That May morning on the farm was typical. Impatient horses and cattle were calling for breakfast. The rooster crowed from the coop while his hens clucked and fussed as they waited to be let out. As I sleepily walked to the barn with John, I noticed Phoenix and Donkey peering at me from their stall and Maggie the pony watching me carefully from hers. Andy whinnied loudly as he paced. Where was Allie? She usually joined in the chorus. As I approached her stall, I saw her down in her paddock. I entered, talking to her. "Get up, Allie. Are you alright? Just having a little roll before breakfast?" She rose, grunted and laid back down. There was ice cold fear in my gut as I grabbed her halter. I haltered her and got her up. She was restless and her eyes dull were from pain. I brought her out of the stall and into the cross ties (which have safety snaps in case she went down again). Then, I ran inside for the phone and called the vet. Meanwhile, my mind raced trying to recall all the events of the past 24 hours in regards to Allie. Nothing stood out as a warning or possible cause of her colic. The vet was on his way but I had no banamine to give her in the meantime (at his request). I waited and watched her as I fed the others. When she felt a wave of pain, I went to her side and tried to keep her from rolling. "Get up, Allie!" I told her as she tried to go down. "Be brave", I pleaded. And she was. Despite her pain, she got back up, even when she hurt so much that she sat like a dog.
The vet did a great job quieting her with painkillers, examining her, and tubing her with oil. He asked me to walk her over to the grass to see if she would eat. She bit off a blade or two here and there, but was still restless. He suggested I turn her out and watch her. She seemed to be doing better through the day and I brought her in for another dose of banamine at the recommended time, but her pain broke through so the vet came back out late that afternoon. He told us that she would need to go to the university if her pain did not lessen soon. I hitched up the trailer and checked her again. She was still painful. We left at around 7:30 pm for Gainesville. During our drive, our vet spoke with the vet school.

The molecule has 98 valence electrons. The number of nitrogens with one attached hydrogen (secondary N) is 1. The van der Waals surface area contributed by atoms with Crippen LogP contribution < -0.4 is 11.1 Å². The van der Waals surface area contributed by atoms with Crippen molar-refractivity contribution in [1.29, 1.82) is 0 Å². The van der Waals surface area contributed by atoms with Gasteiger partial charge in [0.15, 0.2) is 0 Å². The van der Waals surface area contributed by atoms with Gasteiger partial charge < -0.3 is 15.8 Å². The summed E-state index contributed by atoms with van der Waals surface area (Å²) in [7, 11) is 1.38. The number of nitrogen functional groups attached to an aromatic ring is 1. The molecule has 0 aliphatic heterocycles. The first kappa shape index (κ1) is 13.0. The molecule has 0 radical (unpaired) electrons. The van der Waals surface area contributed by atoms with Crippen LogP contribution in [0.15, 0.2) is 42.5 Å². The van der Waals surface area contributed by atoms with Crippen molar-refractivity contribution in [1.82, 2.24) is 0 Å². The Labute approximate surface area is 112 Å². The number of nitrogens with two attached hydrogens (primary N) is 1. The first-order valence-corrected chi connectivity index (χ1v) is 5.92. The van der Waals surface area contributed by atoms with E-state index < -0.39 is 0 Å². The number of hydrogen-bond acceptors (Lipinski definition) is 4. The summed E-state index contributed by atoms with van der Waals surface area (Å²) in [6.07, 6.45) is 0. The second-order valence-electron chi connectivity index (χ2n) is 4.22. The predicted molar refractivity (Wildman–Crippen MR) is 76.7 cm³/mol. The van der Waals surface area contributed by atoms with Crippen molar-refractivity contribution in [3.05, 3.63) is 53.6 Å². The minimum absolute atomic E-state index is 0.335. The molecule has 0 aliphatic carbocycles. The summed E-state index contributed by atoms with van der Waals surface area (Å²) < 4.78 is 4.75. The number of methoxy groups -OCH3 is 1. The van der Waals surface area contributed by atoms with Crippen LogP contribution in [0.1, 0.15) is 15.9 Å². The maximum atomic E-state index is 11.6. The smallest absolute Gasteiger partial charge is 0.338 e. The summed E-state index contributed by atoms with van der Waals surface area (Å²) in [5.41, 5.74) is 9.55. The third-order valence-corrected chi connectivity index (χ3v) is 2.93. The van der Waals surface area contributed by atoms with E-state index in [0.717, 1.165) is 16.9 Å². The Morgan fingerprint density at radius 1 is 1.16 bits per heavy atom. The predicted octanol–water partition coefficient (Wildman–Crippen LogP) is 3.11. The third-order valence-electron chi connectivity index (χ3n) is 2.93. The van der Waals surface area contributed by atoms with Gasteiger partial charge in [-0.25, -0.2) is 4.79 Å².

Allie has only been back with us for a year and a half. She had sinus surgery for unusual cysts in her sinus cavities, just this past December, at the university. She earned many admirers because of her sweet temperament and cooperative attitude during her stay there. I couldn't believe this was happening now. She was 14 years old and I had finally found the time to start riding her again. I had plans for the summer and plans for the fall that revolved around riding her on local trails.
As I unloaded her, I was impressed at the crew of professionals that took over her care and immediately started working on her. Her eyes livened up a little, once they started her IV and controlled her pain. I stroked her head and spoke quietly to her during a brief lull in the activity. Once they told me the plan and sedated her for further examination, I realized there was nothing I could do for her tonight. The vet school crew had a long night ahead trying to save her life and I wanted to stay out of their way. Our son was sleeping in my arms and I needed to get him home. They said that if all went well, they would call me in the morning with an update. If I got a call before then, it would be because they had bad news. I signed a form allowing her to be put to sleep if the vet recommended it. They said they would call me first. I left praying I wouldn't hear anything until the morning.